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Energy Efficiency As A Resource Option Three Decades of PNW Experience

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Energy Efficiency As A Resource Option Three Decades of PNW Experience Tom Eckman Northwest Power and Conservation Council National Association of Regulatory Commission – PowerPoint PPT presentation

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Title: Energy Efficiency As A Resource Option Three Decades of PNW Experience


1
Energy Efficiency As A Resource Option Three
Decades of PNW Experience
  • Tom Eckman
  • Northwest Power and Conservation Council

National Association of Regulatory
Commission Energy Resources and the Environment
Committee July 22, 2009
2
What Youre About To Hear
  • What Weve Done
  • 30 years of using energy efficiency as a resource
  • Why We Did It
  • Using Integrated Resource Planning to make the
    business case for utility reliance on energy
    efficiency as a resource
  • How We Know What We Did
  • Standardizing Evaluation, Measurement and
    Verification
  • What Were About To Do
  • Goals for the coming decade

3
Northwest Speak (Definitions)
  • Average Megawatt (aMW) 8760 MWH
  • Conservation Any reduction in electric power
    consumption as a result of increases in the
    efficiency of energy use, production or
    distribution.
  • Curtailment Sitting in a dark, hot house,
    drinking warm beer

4
The Evolution of Energy Policy
October 11, 2002 President Carter Awarded Nobel
Peace Prize
April 18, 1977 Conservation means a cold dark
house President Carter announces we are engaged
in the moral equivalent of war (MEOW)
December 5, 1980 - Conservation declared a
resource equivalent to generation President
Carter signs Northwest Power and Conservation Act
5
Northwest Power and Conservation Planning Act of
1980 (PL96-501)
  • Authorized States of ID, OR, MT and WA to form an
    interstate compact (aka, The Council)
  • Directed the Council to develop 20-year load
    forecast and resource plan (The Plan) and
    update it every 5 years
  • The Plan shall call for the development of the
    least cost mix of resources
  • The Plan shall consider conservation (energy
    efficiency) its highest priority resource
    equivalent to generation with a 10 cost
    advantage over power generating resources
  • Mandated public involvement in Councils planning
    process.

6
How Has It Worked?
7
Utility Reaction to Councils First Plan Was
Mixed
8
Three Decades of Utility Conservation
Acquisitions (aka Mr. Toads Wild Ride for
the PNWs Energy Efficiency Industry)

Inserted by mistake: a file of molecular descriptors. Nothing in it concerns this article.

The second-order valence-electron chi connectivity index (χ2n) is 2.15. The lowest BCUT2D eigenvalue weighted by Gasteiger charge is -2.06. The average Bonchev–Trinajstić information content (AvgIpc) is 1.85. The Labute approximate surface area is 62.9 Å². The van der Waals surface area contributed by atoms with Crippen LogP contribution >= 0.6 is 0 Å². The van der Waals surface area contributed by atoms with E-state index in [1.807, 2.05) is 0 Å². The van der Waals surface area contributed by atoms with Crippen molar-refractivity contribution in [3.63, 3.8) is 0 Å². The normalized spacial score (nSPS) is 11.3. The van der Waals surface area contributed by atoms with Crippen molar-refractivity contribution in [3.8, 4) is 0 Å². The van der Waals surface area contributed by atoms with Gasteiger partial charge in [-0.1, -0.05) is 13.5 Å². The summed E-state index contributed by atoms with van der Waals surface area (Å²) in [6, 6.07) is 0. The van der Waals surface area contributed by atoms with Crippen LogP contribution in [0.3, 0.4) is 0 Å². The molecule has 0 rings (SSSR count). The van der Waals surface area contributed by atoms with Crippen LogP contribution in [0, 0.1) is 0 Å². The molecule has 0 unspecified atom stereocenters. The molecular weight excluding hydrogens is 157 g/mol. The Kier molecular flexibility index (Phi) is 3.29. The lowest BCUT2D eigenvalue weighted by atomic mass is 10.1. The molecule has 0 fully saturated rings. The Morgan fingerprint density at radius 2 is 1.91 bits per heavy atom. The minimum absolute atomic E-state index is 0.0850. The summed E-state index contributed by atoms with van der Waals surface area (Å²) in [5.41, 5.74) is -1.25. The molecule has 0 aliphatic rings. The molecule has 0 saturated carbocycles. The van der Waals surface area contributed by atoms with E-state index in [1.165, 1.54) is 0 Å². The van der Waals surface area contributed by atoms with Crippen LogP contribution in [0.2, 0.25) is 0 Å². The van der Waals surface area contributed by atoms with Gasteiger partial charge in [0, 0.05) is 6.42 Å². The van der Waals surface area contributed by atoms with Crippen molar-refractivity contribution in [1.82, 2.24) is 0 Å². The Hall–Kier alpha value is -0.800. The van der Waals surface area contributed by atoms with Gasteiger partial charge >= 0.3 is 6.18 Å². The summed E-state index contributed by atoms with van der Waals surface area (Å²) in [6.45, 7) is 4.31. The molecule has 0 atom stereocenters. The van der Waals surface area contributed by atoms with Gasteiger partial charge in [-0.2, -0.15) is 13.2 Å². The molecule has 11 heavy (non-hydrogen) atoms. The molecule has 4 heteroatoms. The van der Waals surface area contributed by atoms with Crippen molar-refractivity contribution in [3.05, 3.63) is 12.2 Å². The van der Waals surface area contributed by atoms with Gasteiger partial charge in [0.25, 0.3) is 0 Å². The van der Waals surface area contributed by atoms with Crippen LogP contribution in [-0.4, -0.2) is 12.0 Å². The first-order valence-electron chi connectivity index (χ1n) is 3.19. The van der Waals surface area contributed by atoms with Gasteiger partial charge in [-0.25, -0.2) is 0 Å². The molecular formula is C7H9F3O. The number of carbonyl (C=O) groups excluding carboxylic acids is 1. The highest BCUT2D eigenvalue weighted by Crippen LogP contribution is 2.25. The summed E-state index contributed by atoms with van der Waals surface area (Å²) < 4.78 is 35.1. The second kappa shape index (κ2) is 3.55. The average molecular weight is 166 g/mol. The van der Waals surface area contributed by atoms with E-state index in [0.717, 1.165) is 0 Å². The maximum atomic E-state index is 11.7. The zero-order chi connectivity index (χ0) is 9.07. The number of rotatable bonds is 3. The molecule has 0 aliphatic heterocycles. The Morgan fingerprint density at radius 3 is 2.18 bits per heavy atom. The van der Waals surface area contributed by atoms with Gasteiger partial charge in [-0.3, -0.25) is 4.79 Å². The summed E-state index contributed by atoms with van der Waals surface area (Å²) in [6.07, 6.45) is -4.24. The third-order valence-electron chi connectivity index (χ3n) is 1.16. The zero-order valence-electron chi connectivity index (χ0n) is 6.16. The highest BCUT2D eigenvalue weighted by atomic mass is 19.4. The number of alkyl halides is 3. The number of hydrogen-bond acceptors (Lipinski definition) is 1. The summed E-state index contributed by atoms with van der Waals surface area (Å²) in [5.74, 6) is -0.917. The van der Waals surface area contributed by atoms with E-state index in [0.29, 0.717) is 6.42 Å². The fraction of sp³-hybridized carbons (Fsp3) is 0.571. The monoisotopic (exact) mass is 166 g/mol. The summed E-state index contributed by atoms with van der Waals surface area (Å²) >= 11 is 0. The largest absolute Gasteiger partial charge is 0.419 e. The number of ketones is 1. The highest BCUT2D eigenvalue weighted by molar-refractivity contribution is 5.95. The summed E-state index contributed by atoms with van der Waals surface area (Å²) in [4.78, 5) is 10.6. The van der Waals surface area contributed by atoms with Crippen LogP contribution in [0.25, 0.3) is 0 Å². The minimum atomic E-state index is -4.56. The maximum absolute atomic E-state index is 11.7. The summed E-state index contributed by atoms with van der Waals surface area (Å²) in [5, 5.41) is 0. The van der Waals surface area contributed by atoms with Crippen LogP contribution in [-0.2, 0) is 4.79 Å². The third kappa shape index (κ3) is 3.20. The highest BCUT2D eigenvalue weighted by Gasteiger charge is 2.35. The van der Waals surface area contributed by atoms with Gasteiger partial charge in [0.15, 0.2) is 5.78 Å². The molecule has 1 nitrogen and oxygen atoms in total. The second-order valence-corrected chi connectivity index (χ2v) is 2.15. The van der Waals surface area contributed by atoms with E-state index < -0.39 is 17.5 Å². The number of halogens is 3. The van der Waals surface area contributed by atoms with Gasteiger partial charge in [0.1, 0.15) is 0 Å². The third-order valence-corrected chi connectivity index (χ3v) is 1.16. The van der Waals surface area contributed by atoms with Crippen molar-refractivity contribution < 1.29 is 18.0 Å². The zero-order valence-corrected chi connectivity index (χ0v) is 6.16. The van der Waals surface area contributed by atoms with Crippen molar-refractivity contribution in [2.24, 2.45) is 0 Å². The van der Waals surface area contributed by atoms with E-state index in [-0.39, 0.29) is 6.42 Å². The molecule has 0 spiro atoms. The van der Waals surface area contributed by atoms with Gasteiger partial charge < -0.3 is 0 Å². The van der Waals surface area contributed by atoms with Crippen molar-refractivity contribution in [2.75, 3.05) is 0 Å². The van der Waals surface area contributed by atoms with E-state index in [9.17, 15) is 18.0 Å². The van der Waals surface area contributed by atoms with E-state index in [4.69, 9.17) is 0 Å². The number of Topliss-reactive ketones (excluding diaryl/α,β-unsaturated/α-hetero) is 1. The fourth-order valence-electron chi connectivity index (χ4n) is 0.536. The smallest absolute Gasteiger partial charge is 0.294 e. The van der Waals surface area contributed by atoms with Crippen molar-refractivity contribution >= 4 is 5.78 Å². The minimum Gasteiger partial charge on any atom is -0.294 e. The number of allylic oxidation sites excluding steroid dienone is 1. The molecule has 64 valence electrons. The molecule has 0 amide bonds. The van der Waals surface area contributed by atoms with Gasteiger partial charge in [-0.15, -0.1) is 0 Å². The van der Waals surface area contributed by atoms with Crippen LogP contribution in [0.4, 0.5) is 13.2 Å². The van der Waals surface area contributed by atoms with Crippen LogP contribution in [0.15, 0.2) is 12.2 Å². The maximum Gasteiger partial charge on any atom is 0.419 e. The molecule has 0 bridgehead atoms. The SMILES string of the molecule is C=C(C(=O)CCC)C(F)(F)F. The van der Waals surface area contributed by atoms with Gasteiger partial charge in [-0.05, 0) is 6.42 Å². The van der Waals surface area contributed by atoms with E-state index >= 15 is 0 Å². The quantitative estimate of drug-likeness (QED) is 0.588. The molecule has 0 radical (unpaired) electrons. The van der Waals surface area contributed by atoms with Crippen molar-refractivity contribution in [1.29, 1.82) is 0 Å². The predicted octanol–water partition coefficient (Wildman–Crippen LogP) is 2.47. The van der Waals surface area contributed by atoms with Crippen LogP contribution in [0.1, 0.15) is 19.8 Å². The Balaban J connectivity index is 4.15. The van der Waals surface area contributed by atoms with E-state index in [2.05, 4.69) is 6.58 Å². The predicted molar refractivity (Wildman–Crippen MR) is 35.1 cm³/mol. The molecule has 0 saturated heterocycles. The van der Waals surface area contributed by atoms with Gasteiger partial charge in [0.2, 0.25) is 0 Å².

See http//en.wikipedia.org/wiki/Mr._Toad's_Wild_
Ride
9
Nevertheless Since the Late 70s
Since 1978 Utility BPA Programs, Energy Codes
Federal Efficiency Standards Have Produced Almost
3600 aMW of Savings.
Weve Accomplished Mass Quantities
10
So Whats 3600 aMW?
  • Its enough electricity to serve more than the
    entire state of Idaho and all of Western Montana
  • It saved the regions consumers nearly than 1.6
    billion in 2007
  • It lowered 2007 PNW carbon emissions by an
    estimated 14.1 million tons.

11
Energy Efficiency Is The Regions Third Largest
Resource
Weve Saved The Equivalent to Almost Two Grand
Coulee Dams
12
So How Did We Make The Case ?
13
Two Methods
  • Integrated Resource Planning (IRP)
  • Systematic evaluation of the least cost/least
    risk portfolio of resource choices where energy
    efficiency is treated equivalent to generating
    resources
  • Energy Efficiency Resource Portfolio Standards
  • Mandated minimum share of energy efficiency
    resources

14
IRP Portfolio Analysis Determines How Much Energy
Efficiency to Develop in the Face of Uncertainty
Frequency Chart
1,000 Trials
1,000 Displayed
.043
43
Portfolio Analysis Model
.032
32.25
.022
21.5
.011
10.75
Mean 689
.000
0
(3,509)
(1,131)
1,247
3,625
6,003
Dollars
NPV System Cost
Efficient Frontier
15
Portfolio Analysis on One Slide
16
So How Do You Know You Did That?
17
The PNWs Approach To Standardization of
Savings Measurement Verification (Were Not
California)
  • Established An Ongoing Centralized Process for
    Technical Review
  • Carried out by Regional Technical Forum (RTF)
  • RTF composed of utility and non-utility
    engineering and economic experts, staffed by
    Council
  • Funded by Bonneville Power Administration,